PHOTO of David Kaup courtesy of the FBI.

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Alhambra Police seeking victims of fraud

Detectives are looking for additional victims of an Alhambra man who allegedly scammed people using newspaper and Internet ads.
Kevin Hu was arrested Oct. 16 on suspicion of grand theft. Police said the charges were related to a Chinese newspaper fraud scheme.
“Mr. Hu uses a ruse to obtain a victim’s bank account information while discussing an employment opportunity,” Sgt. Jerry Johnson said in a statement.
Hu makes it appear to the victim that he deposited money into his or her account, according to Johnson.
He said the deposits are later found to be fraudulent.
The victim is later told to withdraw from the account and give the money to the suspect.
Hu was known to meet potential victims via newspaper and Internet ads and at coffee houses throughout the San Gabriel Valley, Johnson said.
Anyone who believes they have been a victim of the scam or who has any information on the case is asked to call Detective John Lee at the Alhambra Police Department 626-570-5158.

- Ruby Gonzales

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Downey-based oncology center targeted by fraud investigators

A Downey-based cancer center servicing Los Angeles and Orange counties is the target of an investigation by the FBI and federal fraud investigators, authorities said.
The Oncology Institute of Hope and Innovation, housed along with other business in an office building in the 11400 block of Brookshire Avenue in Downey, was paid a visit March 15 by FBI agents and investigators from the U.S. Department of Health and Human Services Office of Inspector General, FBI spokeswoman Ari Dekofsky said Friday.
“Agents from the FBI and OIS HHS executed a federal search warrant at that location pursuant to an ongoing investigation,” Dekofsky said.
No arrests resulted from the raid, she said, though she declined to comment on what investigators were looking for.
“The search warrant is sealed by the court, so we’re prohibited from commenting,” Dekofsky said.
Representatives of the Oncology Institute of Hope and Innovation could also not be reached for comment Friday.
Officials from the U.S. Department of Health and Human Services also could not be reached for comment Friday, however according to the agency’s website, it’s Office of Inspector General is responsible for combatting waste, fraud and abuse of Medicaid, Medicare and hundreds of other U.S. Department of Health and Human Services programs.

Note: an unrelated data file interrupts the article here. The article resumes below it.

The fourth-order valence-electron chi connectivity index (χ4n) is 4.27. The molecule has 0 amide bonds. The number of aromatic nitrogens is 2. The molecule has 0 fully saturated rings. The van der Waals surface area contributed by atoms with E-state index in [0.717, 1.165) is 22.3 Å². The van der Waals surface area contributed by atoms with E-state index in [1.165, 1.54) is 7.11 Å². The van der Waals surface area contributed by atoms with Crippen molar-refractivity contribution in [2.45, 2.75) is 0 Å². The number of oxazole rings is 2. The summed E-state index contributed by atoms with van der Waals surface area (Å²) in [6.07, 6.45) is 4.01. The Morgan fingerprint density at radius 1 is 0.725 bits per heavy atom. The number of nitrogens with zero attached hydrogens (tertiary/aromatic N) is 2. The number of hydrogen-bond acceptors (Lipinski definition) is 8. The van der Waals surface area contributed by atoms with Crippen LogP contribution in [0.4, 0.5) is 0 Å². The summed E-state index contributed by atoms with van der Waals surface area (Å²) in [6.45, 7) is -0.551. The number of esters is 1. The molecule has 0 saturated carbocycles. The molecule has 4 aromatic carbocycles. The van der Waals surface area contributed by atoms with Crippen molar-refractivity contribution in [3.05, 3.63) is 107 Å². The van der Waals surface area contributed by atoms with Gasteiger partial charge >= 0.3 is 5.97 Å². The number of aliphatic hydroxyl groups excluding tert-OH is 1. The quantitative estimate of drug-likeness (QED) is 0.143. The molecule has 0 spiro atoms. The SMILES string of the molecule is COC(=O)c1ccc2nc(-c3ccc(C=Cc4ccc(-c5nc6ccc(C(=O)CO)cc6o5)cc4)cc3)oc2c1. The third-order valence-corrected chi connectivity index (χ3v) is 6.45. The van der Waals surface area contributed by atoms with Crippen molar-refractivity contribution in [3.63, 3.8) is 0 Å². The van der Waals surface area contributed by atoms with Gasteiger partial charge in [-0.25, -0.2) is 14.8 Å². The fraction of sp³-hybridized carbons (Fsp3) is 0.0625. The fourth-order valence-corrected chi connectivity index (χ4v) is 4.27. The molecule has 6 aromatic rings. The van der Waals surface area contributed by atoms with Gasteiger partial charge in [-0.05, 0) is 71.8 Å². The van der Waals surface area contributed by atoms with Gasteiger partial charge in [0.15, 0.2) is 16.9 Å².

In addition to the Downey office, The Oncology Institute of Hope and Innovation has locations in Whittier, La Mirada, Montebello, Long Beach, Glendale, Anaheim, Santa Ana, Torrance and Tucson, Arizona.
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Wine dealer from Arcadia accused of millions of dollars worth of fraud

LOS ANGELES — Federal officials arrested an Arcadia wine dealer Thursday on suspicion of trying to sell $1.3 million worth of counterfeit wine and fraudulently obtaining millions of dollars in loans.
Rudy Kurniawan, 35, was arrested early Thursday in Los Angeles on suspicion of three counts of wire fraud and two counts of mail fraud U.S. Attorney’s officials said in a written statement.
The alleged crimes took place between 2007 and 2012, officials said. 
According to a complaint filed Thursday in federal court, Kurniawan attempted to have 162 bottles of counterfeit rare wine sold at auction in 2008 and 2012. The second transaction involved a third party as a “straw seller” because auction officials had become suspicious of Kurniawan’s wares, officials said.
Additionally, officials allege that Kurniawan obtained millions of dollars in loans to fund an extravagant lifestyle by understating his personal debts and offering collateral that had already been pledged to other lenders.
The case is being prosecuted by the U.S. Attorney’s Office’s Complex Frauds Unit.
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Temple City resident accused of defrauding elderly woman

LONG BEACH — A Temple City woman accused of stealing millions of dollars from a 74-year-old Long Beach woman who had a stroke and hired her as a caretaker remained at large Saturday, as Long Beach police asked the public for help in catching her.
Li Ching Liu, 54, of Temple City, who also goes by the name Susan Liu, allegedly “withdrew large amounts of cash” from the victim’s bank accounts and even arranged the sale of a Westminster strip mall the victim once owned and relied upon for monthly income, according to the Long Beach Police Department.